And even if it was, there is no protection for someone who want to print hate speech. The first amendment may give very broad freedom of speech, but there is no right in using all forms of media (or force media to republish), including through the use of cakes. Hate groups are not a protected group -- so, hence, no discrimination against a protected group.

On the other hand, there is protection against discrimination, when you provide a service for one group and not another. There is nothing about the cake for the gay couple that would be different than any other couple. It is clearly discrimination against a protect group.

Henry

 
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Well put, Henry.
 
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Bear Bibeault wrote:I never said that it was. But no court is going to consider someone refusing to print hate speech, however it is defined, as discrimination; it falls into a special class, again, depending upon jurisdiction



Actually, a business CAN refuse a service on hate speech grounds. If I have a hotel, and you book it for a conference, and then I realise your conference is going to be about how blacks are less intelligent than other "races", then I can refuse you the service and tell you I will not be hosting your conference because I consider it "hate speech", even though the organisers might not consider it hate speech and might genuinely consider what they are saying to be true.

This happens all the time.

Bear Bibeault wrote:
No one said any of these things.

But again, the whole hate speech topic is a red herring. The incidents are not about someone being sued for refusing to print hate speech.



I am discussing another incident. As I said, I apologise for not reading the posts properly, just reading the title, skimming the posts, and then mistakenly posting about another incident.

However, it is perfectly normal in debates for a topic to move from one specific scenario to other similar scenarios. I am discussing another scenario - this doesn't make it a red herring.

If Jeanne feels I have digressed and she wants the discussion to return back to her original point, I am more than happy to stop posting in this thread.

Bear Bibeault wrote:
False dichotomy fallacy.



But it isn't really.

Should people have the right to refuse putting a slogan on a cake that they find offensive? What the slogan says is irrelevant, and whether it is actually offensive to the overwhelming majority of the population is also irrelevant.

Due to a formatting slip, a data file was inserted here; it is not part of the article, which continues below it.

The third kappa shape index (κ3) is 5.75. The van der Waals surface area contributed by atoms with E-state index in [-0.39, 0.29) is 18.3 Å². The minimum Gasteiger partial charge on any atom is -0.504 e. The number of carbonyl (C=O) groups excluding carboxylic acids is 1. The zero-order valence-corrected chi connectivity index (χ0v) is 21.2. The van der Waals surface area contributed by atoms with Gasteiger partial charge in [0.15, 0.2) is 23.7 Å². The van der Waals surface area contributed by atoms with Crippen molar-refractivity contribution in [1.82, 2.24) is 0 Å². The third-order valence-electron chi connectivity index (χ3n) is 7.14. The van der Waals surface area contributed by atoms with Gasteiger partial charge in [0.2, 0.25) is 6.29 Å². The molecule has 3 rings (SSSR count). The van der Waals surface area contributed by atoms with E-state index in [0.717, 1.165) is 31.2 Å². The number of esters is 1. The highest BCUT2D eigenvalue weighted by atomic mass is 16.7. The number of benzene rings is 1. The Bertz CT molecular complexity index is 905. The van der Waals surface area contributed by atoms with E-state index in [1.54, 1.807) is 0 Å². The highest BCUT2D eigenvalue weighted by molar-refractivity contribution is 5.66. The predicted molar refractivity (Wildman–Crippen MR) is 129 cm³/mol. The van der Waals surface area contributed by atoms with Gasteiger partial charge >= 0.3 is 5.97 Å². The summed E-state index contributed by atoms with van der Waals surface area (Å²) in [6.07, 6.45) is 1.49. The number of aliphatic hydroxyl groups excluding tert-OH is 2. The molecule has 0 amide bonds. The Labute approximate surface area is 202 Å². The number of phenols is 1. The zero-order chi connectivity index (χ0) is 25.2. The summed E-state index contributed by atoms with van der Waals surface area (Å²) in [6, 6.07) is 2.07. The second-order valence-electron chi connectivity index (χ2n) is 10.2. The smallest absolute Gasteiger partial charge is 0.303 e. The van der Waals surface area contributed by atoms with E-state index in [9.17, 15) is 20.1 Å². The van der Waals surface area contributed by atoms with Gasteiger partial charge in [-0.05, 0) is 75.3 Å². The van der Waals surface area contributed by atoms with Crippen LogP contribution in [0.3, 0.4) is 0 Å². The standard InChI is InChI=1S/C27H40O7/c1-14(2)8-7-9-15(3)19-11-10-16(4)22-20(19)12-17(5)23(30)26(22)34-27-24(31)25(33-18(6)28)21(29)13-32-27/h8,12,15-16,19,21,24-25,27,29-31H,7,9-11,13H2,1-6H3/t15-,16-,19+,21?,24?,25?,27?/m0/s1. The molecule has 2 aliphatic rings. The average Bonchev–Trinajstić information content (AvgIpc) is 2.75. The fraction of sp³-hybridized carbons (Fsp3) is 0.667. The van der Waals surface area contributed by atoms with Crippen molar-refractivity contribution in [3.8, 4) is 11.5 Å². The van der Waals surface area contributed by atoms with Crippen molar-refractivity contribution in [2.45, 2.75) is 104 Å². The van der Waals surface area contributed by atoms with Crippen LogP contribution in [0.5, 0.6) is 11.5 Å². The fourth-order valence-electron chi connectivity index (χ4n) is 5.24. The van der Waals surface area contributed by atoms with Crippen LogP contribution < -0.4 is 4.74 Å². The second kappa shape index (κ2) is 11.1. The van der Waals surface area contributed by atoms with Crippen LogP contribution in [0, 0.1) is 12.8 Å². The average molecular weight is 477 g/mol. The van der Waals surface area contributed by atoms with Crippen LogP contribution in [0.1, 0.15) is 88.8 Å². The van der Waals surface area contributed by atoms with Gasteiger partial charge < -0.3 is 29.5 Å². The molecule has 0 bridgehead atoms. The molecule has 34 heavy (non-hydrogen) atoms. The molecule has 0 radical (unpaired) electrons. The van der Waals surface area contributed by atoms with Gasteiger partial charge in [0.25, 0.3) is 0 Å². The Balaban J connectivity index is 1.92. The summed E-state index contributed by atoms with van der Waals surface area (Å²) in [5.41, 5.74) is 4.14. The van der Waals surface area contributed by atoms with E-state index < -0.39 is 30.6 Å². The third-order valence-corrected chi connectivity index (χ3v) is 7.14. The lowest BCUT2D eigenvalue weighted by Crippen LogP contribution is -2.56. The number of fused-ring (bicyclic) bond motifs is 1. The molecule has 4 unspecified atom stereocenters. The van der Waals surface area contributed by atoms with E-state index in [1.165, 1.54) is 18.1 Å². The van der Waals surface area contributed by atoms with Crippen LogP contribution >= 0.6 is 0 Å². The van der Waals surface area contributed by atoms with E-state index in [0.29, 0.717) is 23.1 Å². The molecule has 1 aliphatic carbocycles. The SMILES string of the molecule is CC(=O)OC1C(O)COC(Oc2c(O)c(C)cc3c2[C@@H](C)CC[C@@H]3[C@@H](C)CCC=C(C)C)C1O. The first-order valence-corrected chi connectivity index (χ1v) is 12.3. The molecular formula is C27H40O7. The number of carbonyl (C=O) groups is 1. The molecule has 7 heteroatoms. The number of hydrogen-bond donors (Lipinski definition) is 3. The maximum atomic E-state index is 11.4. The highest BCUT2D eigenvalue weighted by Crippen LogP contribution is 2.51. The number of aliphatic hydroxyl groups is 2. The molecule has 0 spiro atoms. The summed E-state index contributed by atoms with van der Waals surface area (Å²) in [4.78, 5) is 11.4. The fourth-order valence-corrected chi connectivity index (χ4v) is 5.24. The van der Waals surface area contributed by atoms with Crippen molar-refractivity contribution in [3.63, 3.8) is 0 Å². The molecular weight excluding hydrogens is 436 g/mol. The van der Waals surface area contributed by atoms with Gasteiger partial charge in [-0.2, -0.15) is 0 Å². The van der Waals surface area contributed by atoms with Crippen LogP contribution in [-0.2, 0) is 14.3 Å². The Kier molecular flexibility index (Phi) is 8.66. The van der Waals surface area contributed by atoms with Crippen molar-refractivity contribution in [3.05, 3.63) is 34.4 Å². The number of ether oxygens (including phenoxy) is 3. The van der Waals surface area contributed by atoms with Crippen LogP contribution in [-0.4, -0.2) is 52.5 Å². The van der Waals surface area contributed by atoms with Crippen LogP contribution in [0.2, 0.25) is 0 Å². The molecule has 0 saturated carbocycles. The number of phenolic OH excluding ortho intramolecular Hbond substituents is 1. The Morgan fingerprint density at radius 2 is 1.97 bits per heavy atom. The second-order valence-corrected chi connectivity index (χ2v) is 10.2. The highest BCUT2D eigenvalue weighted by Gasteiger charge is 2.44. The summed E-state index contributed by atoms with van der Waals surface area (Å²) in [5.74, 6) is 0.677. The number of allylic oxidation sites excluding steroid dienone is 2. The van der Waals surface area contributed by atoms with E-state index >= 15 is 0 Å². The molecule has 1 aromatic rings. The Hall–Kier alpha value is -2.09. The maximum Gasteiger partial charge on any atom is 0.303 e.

I say everyone has the right to refuse putting a slogan on a cake if they find it offensive. I think if you (not you personally!) get up in arms about something as trivial like this, then you should go and live in a poor country where people have no jobs and are not even guaranteed a meal a day, and maybe then you will realise just what a first world problem getting upset over something like this is.

When I was living with my parents in London, I used to take a bus home after getting off the tube. There was this Mediterranean shop outside the station that did the most brilliant chicken pizzas, and often I would feel like grabbing one and taking it home on the bus so I could eat it whilst relaxing on the sofa once I was home. However, I never did, because that bus route used to be used by a lot of Indians, many of who were vegetarians, and I thought they might not like the smell of chicken.
Now I had a right to take my chicken pizza on the bus, but just because I have a right to do something, it doesn't mean I should do it and have complete disregard of how others might feel. We should try and be as accommodating as possible, and if someone finds the slogan you want put on a cake offensive, then try and be accommodating instead of demanding that they put it on for you.
 
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Henry Wong wrote:
On the other hand, there is protection against discrimination, when you provide a service for one group and not another. There is nothing about the cake for the gay couple that would be different than any other couple. It is clearly discrimination against a protect group.



But some fundamentalist Christians believe that if you are gay, you are evil.

There is protection for religious groups too. The only time religion will not be protected is if it goes against the law. However, spreading the opinion "gays are evil", however abhorrent it might be, isn't against the law.

Therefore, if you refuse to print a slogan "gays are evil" on a cake, this is discrimination against a group. That person is being discriminated against because of their religious belief.

Therefore, if you follow the "discrimination argument", a gay bakery should have no right to refuse a Christian fundamentalist from getting a cake with that slogan.
 
Jeanne Boyarsky